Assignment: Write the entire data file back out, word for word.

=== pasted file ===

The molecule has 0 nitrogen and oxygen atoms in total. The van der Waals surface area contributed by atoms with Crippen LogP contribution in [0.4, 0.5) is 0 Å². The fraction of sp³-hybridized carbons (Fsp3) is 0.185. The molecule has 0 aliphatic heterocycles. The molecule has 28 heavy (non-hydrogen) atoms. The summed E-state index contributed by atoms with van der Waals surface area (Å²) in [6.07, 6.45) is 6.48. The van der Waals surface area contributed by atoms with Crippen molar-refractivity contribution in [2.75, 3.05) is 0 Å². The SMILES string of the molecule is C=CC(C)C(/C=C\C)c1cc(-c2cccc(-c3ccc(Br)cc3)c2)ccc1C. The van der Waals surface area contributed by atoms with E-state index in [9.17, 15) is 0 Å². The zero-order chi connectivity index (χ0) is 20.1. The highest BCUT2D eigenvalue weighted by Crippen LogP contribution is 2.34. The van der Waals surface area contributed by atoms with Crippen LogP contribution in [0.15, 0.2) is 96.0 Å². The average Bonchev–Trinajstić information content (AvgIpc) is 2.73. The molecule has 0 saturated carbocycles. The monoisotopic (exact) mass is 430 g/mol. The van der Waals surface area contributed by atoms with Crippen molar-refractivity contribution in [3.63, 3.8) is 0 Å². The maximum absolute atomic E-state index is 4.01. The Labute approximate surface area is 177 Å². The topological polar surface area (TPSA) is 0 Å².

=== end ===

The molecule has 0 nitrogen and oxygen atoms in total. The van der Waals surface area contributed by atoms with Crippen LogP contribution in [0.4, 0.5) is 0 Å². The fraction of sp³-hybridized carbons (Fsp3) is 0.185. The molecule has 0 aliphatic heterocycles. The molecule has 28 heavy (non-hydrogen) atoms. The summed E-state index contributed by atoms with van der Waals surface area (Å²) in [6.07, 6.45) is 6.48. The van der Waals surface area contributed by atoms with Crippen molar-refractivity contribution in [2.75, 3.05) is 0 Å². The SMILES string of the molecule is C=CC(C)C(/C=C\C)c1cc(-c2cccc(-c3ccc(Br)cc3)c2)ccc1C. The van der Waals surface area contributed by atoms with E-state index in [9.17, 15) is 0 Å². The zero-order chi connectivity index (χ0) is 20.1. The highest BCUT2D eigenvalue weighted by Crippen LogP contribution is 2.34. The van der Waals surface area contributed by atoms with Crippen LogP contribution in [0.15, 0.2) is 96.0 Å². The average Bonchev–Trinajstić information content (AvgIpc) is 2.73. The molecule has 0 saturated carbocycles. The monoisotopic (exact) mass is 430 g/mol. The van der Waals surface area contributed by atoms with Crippen molar-refractivity contribution in [3.63, 3.8) is 0 Å². The maximum absolute atomic E-state index is 4.01. The Labute approximate surface area is 177 Å². The topological polar surface area (TPSA) is 0 Å².